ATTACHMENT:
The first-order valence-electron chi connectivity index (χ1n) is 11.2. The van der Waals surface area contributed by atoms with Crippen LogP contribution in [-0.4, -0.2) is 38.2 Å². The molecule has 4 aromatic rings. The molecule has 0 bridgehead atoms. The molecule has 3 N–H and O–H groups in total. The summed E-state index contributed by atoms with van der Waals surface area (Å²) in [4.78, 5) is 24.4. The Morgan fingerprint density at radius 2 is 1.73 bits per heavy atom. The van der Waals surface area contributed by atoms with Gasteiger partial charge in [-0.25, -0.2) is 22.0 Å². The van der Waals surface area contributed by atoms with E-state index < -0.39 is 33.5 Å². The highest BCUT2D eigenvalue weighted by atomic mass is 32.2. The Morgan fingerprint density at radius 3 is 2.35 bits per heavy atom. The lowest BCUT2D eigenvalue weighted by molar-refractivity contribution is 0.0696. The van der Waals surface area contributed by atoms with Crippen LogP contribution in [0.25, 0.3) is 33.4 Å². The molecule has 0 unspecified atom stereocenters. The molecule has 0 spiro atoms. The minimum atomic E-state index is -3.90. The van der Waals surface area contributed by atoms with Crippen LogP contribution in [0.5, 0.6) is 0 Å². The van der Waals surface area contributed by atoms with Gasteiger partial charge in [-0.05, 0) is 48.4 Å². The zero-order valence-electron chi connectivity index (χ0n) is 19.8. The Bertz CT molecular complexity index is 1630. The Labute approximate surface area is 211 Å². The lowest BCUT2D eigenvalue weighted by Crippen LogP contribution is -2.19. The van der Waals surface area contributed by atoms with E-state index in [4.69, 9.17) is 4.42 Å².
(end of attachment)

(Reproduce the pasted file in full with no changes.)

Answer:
The first-order valence-electron chi connectivity index (χ1n) is 11.2. The van der Waals surface area contributed by atoms with Crippen LogP contribution in [-0.4, -0.2) is 38.2 Å². The molecule has 4 aromatic rings. The molecule has 0 bridgehead atoms. The molecule has 3 N–H and O–H groups in total. The summed E-state index contributed by atoms with van der Waals surface area (Å²) in [4.78, 5) is 24.4. The Morgan fingerprint density at radius 2 is 1.73 bits per heavy atom. The van der Waals surface area contributed by atoms with Gasteiger partial charge in [-0.25, -0.2) is 22.0 Å². The van der Waals surface area contributed by atoms with E-state index < -0.39 is 33.5 Å². The highest BCUT2D eigenvalue weighted by atomic mass is 32.2. The Morgan fingerprint density at radius 3 is 2.35 bits per heavy atom. The lowest BCUT2D eigenvalue weighted by molar-refractivity contribution is 0.0696. The van der Waals surface area contributed by atoms with Crippen LogP contribution in [0.25, 0.3) is 33.4 Å². The molecule has 0 unspecified atom stereocenters. The molecule has 0 spiro atoms. The minimum atomic E-state index is -3.90. The van der Waals surface area contributed by atoms with Crippen LogP contribution in [0.5, 0.6) is 0 Å². The van der Waals surface area contributed by atoms with Gasteiger partial charge in [-0.05, 0) is 48.4 Å². The zero-order valence-electron chi connectivity index (χ0n) is 19.8. The Bertz CT molecular complexity index is 1630. The Labute approximate surface area is 211 Å². The lowest BCUT2D eigenvalue weighted by Crippen LogP contribution is -2.19. The van der Waals surface area contributed by atoms with E-state index in [4.69, 9.17) is 4.42 Å².